North Korea's Dan Shin-Geum, the first woman to run the 800 metres in under two minutes, was banned from Tokyo 1964 by the International Olympic Committee, along with other athletes who had competed in the Games of the New Emerging Forces in Jakarta, an event organised by Indonesia. But the IOC were unhappy the event had included athletes from China and North Vietnam, who did not have recognised National Olympic Committees, and banned everyone who had competed. Indonesia and North Korea retaliated by boycotting the first Olympics ever to be held in Asia.
The first Olympics which featured a 400 metres track was at Amsterdam in 1928, a distance that would become standard for tracks in the future. The winner of the one-lap race at those Games was American Ray Barbuti in a time of 47.8sec. He was also part of the United States 4x400m relay team that won the gold medals.
Frank Kugler won four Olympics medals in freestyle wrestling, weightlifting and tug of war at St Louis in 1904, making him the only competitor to win a medal in three different sports at the same Games. He claimed a silver medal in the heavyweight category in wrestling, bronze in the two hand lift and all-around dumbbell events in weightlifting and another bronze in the tug of war competition as a member of Southwest Turnverein of Saint Louis No. 2 team. He is recognised as an American by the International Olympic Committee although he was a German national at the time of the Games.
Exclusive rights to film the 1924 Olympics in Paris went to Rapid-Film of France which led to an American threat to withdraw from the Games when they were told they could not make their own film of their rugby matches. After negotiations the Americans were allowed to film for educational and archive purposes, which was just as well because the United States team won the final, retaining the title they had won in Antwerp four years earlier, beating France 17-3. Rare vintage footage of the match was later included in the rugby documentary, A Giant Awakens: the Rise of American Rugby.
Britain's curlers won the gold medal at the very first Winter Olympics, in Chamonix in 1924 - but it was not until 82 years later the fact was officially acknowledged by the International Olympic Committee. It was only in February 2006 they ruled that the medals were part of the official Olympic programme in 1924, and not a demonstration event as many sources had previously claimed. It was culmination of a campaign begun by the Glasgow-based newspaper The Herald, on behalf of the families of the eight Scots who won the first curling gold medals.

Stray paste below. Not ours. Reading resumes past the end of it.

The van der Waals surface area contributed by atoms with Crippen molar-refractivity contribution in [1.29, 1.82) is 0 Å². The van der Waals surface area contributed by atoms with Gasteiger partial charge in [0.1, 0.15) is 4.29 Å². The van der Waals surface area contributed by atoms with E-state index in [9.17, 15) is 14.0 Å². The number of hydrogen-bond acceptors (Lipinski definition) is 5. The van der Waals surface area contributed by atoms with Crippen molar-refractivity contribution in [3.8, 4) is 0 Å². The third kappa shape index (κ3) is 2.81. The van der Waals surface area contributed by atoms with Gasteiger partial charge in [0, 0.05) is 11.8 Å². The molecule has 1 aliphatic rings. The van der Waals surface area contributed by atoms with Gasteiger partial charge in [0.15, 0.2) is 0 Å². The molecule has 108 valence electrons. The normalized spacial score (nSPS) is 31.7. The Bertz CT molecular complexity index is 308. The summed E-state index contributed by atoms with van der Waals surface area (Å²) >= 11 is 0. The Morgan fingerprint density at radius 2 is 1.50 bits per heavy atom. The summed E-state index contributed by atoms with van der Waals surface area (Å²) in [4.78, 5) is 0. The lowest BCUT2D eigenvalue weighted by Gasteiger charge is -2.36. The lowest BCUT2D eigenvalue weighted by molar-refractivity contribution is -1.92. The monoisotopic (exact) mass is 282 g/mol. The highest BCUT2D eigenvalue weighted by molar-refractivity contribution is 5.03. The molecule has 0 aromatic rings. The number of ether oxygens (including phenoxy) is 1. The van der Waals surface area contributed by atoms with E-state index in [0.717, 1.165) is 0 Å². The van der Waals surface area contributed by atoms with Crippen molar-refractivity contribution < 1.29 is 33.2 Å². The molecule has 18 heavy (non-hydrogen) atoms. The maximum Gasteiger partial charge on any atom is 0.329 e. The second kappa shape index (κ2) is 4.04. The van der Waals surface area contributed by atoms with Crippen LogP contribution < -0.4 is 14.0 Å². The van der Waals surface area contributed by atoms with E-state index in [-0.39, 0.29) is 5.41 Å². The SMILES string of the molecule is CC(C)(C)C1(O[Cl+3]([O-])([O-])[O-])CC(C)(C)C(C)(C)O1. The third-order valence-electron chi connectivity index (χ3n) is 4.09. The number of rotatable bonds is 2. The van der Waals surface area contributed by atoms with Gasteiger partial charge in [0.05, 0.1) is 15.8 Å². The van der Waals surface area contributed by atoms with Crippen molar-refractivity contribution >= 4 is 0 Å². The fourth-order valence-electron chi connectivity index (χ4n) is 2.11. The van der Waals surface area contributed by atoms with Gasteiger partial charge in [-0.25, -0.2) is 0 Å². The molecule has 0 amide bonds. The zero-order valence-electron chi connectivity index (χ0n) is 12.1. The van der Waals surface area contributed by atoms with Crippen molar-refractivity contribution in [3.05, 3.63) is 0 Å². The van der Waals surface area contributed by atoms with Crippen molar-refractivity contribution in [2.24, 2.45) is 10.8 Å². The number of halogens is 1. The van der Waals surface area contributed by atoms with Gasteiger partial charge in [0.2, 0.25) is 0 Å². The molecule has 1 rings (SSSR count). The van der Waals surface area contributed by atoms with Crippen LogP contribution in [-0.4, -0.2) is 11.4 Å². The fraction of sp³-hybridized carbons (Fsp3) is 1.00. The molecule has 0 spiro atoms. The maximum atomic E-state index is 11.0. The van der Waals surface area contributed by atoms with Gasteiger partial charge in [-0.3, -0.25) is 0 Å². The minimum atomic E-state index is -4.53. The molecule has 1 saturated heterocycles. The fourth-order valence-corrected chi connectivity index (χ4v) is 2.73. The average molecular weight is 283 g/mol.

Morocco's Nawal El Moutawakel was the first Arab Muslim woman to claim an Olympic gold medal when she won the women's 400 metres hurdles at Los Angeles in 1984. El Moutawakel's victory was a major surprise and King Hassan II of Morocco telephoned her to give his congratulations, and he declared that all girls born the day of her victory were to be named in her honour. El Moutawakel is now a leading sports administrator with the International Olympic Committee and the International Association of Athletics Federations.
Denver were awarded the 1976 Winter Olympic Games ahead of Sion in Switzerland, Tempere in Finland and Vancouver in Canada at the International Olympic Committee Session in 1970. But in a Colorado referendum in November 1972, voters rejected funding for the event. It is the only time a city has been awarded the Olympics but pulled out. The IOC then offered the Games to Whistler in Canada, but they too declined owing to a change of Government following elections. Salt Lake City offered to host the Games, but the IOC, still reeling from the Denver rejection, declined and selected Innsbruck, the 1964 host city, as a replacement.
Formed in 1921, the Fédération Equestre Internationale (FEI) is the governing body for all international events in Jumping, Dressage and Para Dressage, Eventing, Driving and Para Driving, Endurance, Vaulting and Reining. It establishes the regulations and approves equestrian programmes for Championships, Continental and Regional Games as well as the Olympic & Paralympic Games. The FEI is looking for a Sports Content & Social Media Manager with 100% rate of activity for its Digital and Content Department. The position is based in Lausanne and is available immediately.
Brisbane, a thriving state capital with an "irresistible" candidacy is set to be formally awarded the 2032 Olympics at this week's IOC Session. Philip Barker profiles the city due to be confirmed as hosts, and also looks at the changing nature of the host city selection process.